Sunday, March 25, 2012

Maine Maple Sunday 2012

Now Playing -  Crazy In Love by The Puppini Sisters

Life -

One thing Linz and I have always enjoyed is doing the local tourist things. We find that a lot of people never take the time to explore the area they live in and we've been guilty of that lately too. SO this weekend, we bit the bullet. The last weekend in March every year, the state of Maine's Maple Syrup makers or Sugarhouses have an open house when visitors can stop by, check out their setups, try some sweets and buy their pure maple syrup. 
We wanted to go last year but lost track of time until we'd missed it, but this year was perfect. We both had it off and the weather, though not the shorts weather we've had the last few days was a perfectly gloomy and wet 45. Just right for coffee and maple goodness and a drive through the hills in a cozy car.
The production of "Real" syrup is a pretty involved process and is more about timing than anything. When nights stay cold but temps rise to above freezing during the days, the sap of the Maple tree starts running and at some point in the distant past, men realized that if they tap that and boil it down, they get a truly delicious treat. Most places still do it the old fashioned way - a couple of hollow spikes in a tree and either buckets or a series of lines that lead the sap down to a series of wood fired boilers that condense 40 gallons of sap into one gallon of syrup in an extremely complex process.  "We boil the crap out of it."  - Bob's Sugarhouse Employee.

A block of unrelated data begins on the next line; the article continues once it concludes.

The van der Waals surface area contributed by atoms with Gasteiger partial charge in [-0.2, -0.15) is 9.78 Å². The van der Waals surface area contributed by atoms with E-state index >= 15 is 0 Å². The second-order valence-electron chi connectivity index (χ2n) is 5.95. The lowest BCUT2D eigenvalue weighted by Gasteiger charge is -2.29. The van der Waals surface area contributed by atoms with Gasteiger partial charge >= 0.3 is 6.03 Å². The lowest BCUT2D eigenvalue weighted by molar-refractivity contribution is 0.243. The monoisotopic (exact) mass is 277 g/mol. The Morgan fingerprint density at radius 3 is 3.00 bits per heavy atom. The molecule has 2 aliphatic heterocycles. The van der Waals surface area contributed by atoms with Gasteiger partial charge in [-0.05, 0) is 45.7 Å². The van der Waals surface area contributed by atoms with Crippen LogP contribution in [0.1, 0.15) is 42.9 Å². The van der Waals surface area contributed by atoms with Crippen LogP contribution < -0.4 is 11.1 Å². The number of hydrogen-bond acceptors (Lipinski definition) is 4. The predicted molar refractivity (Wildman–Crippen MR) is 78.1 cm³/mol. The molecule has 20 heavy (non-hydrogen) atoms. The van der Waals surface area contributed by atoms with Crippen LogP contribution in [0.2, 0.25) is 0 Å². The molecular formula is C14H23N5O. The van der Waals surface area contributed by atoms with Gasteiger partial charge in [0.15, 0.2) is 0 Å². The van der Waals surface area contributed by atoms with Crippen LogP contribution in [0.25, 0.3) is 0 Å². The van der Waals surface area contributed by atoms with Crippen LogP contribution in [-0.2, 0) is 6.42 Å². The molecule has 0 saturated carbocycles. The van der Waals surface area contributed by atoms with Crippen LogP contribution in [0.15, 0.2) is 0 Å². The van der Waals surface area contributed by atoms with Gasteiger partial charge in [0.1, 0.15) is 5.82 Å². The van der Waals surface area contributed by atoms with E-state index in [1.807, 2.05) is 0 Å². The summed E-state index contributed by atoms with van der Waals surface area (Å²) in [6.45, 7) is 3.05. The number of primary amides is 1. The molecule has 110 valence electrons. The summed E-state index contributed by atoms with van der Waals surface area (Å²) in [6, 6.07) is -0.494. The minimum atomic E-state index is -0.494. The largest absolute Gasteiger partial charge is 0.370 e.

Dover Foxcroft
Initially, we'd planned to start out the day at the Firehouse in Dover-Foxcroft, a cute little town to the north that we really like, but the firehouse was PACKED to the brim and we had better things to do than stand in line for an hour. So we headed down the road a bit to Bob's; a small, wooden building along the road with a front end filled with treats and assorted bottles of golden syrup and a back room filled with the massive steel evaporator. The treats, including fried dough and syrup, maple coffee, maple butter, maple carrot cake, maple cider and maple whoopie pies were pretty tasty and doled out by the bored offspring of Bob himself, who chatted amongst themselves about the quality of balloons this year compared to those of yore while studiously ignoring us. 
We ate outside in the cool air then went back in and bought a small tub of the maple butter. In a plastic container that used to say "Maple Cream" but someone cleverly crossed out "cream" with a marker and wrote "butter" in its place. It will be delicious on many, many things. 
The Interior Of Bob's Sugarhouse
But one thing we'd hoped for was missing - we wanted to know what the different grades of syrup tasted like without having to buy a whole bottle of light, medium and dark amber. Next on our path, the Breakneck Ridge farms where they make their own syrup and raise bison for their meat. They promised  maple tea and buffalo burgers.
Where we almost stopped for lunch, the sublime Spring Creek Bar-B-Q
It had started to get colder, hovering around freezing and small flakes started to fall as we weaved further northeast into Maine. About an hour later we found the place, up a somewhat muddy road topped by a sign - 
We walked. As we reached the property, an orange and white dog that we mistakenly thought was called Molly greeted us and, after passing inspection, we were allowed to enter. I was a little bummed that the fire wasn't going in the syrup room, as it was getting cold, but the employees/family at Breakneck was much friendlier and talkative, giving us samples of maple tea, maple Italian dressing, maple whoopie pies and maple buffalo jerky. They also had samples of light and dark amber syrup. 
The light is what most people that have had real maple syrup get which, to be honest, I'm not a huge fan of on pancakes and the like. I enjoy the flavor, but I like it better by itself. The dark was better, it had a deeper, woodsier flavor with a touch of smokiness.  We bought a small bottle of the dark and some jerky and wandered down the hill in the snow to grab a buffalo burger and some buffalo chili.